After struggling for five days, the Phoenix Lander has successfully shaken Martian soil into its oven so it can begin testing it for elements that could support life.
NASA technicians didn't just have one big event this week, though. Engineers and programmers Wednesday beamed up code that will instruct the Mars Lander's robotic arm to deposit a different soil sample onto a microscope that is slated to send back pictures Thursday morning, according to Bill Boynton, a co-investigator on the Mars mission.
"It's about challenges in general," said Matthew Robinson, the robotic arm flight software engineer at the Jet Propulsion Laboratory. "We're going to a place we've never been before so you're faced with challenges. You don't know quite what challenges Mars will throw at you, and that makes it exciting."
The mission hit a snag last Friday when the robotic arm unsuccessfully tried to deliver a scoop of Martian soil and ice to one of the Lander's eight analysis ovens, which heat the soil so the gases that are emitted from it can be analyzed.
A hopper leads down to the oven, which only holds 50 milligrams of soil - about the equivalent of the ink in a new ballpoint pen cartridge. A thin-meshed screen covers the entrance to the hopper.
Robinson explained that when the robotic arm deposited the soil onto the screen, none of it would fall through to sift down into the oven. Basically, the soil was too clumpy. A rasp attached to the arm vibrated the screen to try to shake some soil down through but it didn't work.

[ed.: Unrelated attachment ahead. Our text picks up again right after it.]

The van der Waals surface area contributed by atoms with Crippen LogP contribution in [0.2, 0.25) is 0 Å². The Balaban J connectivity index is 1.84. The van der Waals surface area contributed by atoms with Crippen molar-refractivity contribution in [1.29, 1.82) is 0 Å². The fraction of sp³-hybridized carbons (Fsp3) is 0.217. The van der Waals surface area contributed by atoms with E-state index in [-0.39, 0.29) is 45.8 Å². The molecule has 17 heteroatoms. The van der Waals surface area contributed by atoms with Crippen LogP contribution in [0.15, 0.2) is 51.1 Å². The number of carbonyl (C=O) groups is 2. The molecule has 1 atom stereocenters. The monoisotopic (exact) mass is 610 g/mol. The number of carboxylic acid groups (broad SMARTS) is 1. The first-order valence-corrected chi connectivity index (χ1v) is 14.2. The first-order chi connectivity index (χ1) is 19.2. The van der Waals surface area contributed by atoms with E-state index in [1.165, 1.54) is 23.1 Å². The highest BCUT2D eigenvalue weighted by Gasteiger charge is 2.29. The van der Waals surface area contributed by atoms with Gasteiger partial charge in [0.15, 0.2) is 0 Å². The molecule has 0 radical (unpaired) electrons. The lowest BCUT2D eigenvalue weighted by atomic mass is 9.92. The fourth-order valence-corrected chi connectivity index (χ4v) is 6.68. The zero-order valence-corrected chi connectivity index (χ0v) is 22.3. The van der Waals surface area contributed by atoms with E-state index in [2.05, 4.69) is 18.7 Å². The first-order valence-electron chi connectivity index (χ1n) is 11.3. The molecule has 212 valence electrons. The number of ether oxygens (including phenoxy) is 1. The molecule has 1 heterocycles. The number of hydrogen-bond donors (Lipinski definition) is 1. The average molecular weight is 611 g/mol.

Boynton said it didn't work during six different tries this week. Only a few particles got through when the screen on the oven was vibrated on June 6, 8 and 9. Then Tuesday, it finally worked.
It's possible, according to Boynton, that the soil had warmed and dried out while it sat on the screen in the sun for several days.
The earliest that the oven will run what will be the Lander's first analysis test will be Thursday.
"Part of the reason to go there is that we don't know what the material is or how it will behave," said Robinson. "That's part of going there - learning about the material properties in the Martian North Pole."
And while scientists were trying to solve the problem of getting a sufficient soil sample into the oven, other NASA scientists were writing the code needed to tell the robotic arm to gather another soil sample and deliver it to the Lander's microscopic imager. The instruction sequence was beamed up to the robotic arm on Wednesday and Boynton said he expects images showing a microscopic look at the soil to be sent back to Earth Thursday morning.
The mission is focused on collecting ice and soil samples that can be analyzed in the eight different ovens, four wet chemistry cells and the microscopic imager on the Lander. Robinson explained that they're not looking for life; they're looking for the elements that support life.
The robotic arm, which weighs between 20 and 30 pounds on Earth, is the key to the effort. The arm has a scoop attached at the end that is designed to dig up ice and soil, and then deliver it to the analysis tools. No soil, no analysis.
Thirty engineers and programmers at NASA are tasked with writing and testing 1,000 to 1,500 lines of software code and then beaming it about 170 million miles away - every day. Robinson said the team has to write the code sequences to run different parts of the Phoenix spacecraft, including the robotic arm, the cameras and analysis equipment.